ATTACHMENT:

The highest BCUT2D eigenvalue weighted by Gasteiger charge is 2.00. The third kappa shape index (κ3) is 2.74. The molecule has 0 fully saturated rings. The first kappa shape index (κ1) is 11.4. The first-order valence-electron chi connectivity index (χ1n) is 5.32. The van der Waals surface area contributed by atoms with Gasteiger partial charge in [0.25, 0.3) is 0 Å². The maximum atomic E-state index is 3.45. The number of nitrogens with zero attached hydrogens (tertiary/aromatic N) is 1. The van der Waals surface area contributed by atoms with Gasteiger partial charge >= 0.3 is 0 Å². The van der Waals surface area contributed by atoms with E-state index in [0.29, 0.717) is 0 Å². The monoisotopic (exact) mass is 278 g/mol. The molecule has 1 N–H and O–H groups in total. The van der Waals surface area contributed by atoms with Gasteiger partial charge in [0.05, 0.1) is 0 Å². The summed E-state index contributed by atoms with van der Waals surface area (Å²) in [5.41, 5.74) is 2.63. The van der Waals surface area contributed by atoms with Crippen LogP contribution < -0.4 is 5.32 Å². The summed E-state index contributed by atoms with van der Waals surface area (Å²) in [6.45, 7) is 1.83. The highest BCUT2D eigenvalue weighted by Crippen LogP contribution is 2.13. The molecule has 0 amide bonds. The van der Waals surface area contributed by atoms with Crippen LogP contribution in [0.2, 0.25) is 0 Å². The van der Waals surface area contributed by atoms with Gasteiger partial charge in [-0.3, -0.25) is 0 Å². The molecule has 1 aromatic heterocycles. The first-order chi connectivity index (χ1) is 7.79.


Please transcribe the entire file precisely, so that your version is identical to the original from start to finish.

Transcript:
The highest BCUT2D eigenvalue weighted by Gasteiger charge is 2.00. The third kappa shape index (κ3) is 2.74. The molecule has 0 fully saturated rings. The first kappa shape index (κ1) is 11.4. The first-order valence-electron chi connectivity index (χ1n) is 5.32. The van der Waals surface area contributed by atoms with Gasteiger partial charge in [0.25, 0.3) is 0 Å². The maximum atomic E-state index is 3.45. The number of nitrogens with zero attached hydrogens (tertiary/aromatic N) is 1. The van der Waals surface area contributed by atoms with Gasteiger partial charge >= 0.3 is 0 Å². The van der Waals surface area contributed by atoms with E-state index in [0.29, 0.717) is 0 Å². The monoisotopic (exact) mass is 278 g/mol. The molecule has 1 N–H and O–H groups in total. The van der Waals surface area contributed by atoms with Gasteiger partial charge in [0.05, 0.1) is 0 Å². The summed E-state index contributed by atoms with van der Waals surface area (Å²) in [5.41, 5.74) is 2.63. The van der Waals surface area contributed by atoms with Crippen LogP contribution < -0.4 is 5.32 Å². The summed E-state index contributed by atoms with van der Waals surface area (Å²) in [6.45, 7) is 1.83. The highest BCUT2D eigenvalue weighted by Crippen LogP contribution is 2.13. The molecule has 0 amide bonds. The van der Waals surface area contributed by atoms with Crippen LogP contribution in [0.2, 0.25) is 0 Å². The van der Waals surface area contributed by atoms with Gasteiger partial charge in [-0.3, -0.25) is 0 Å². The molecule has 1 aromatic heterocycles. The first-order chi connectivity index (χ1) is 7.79.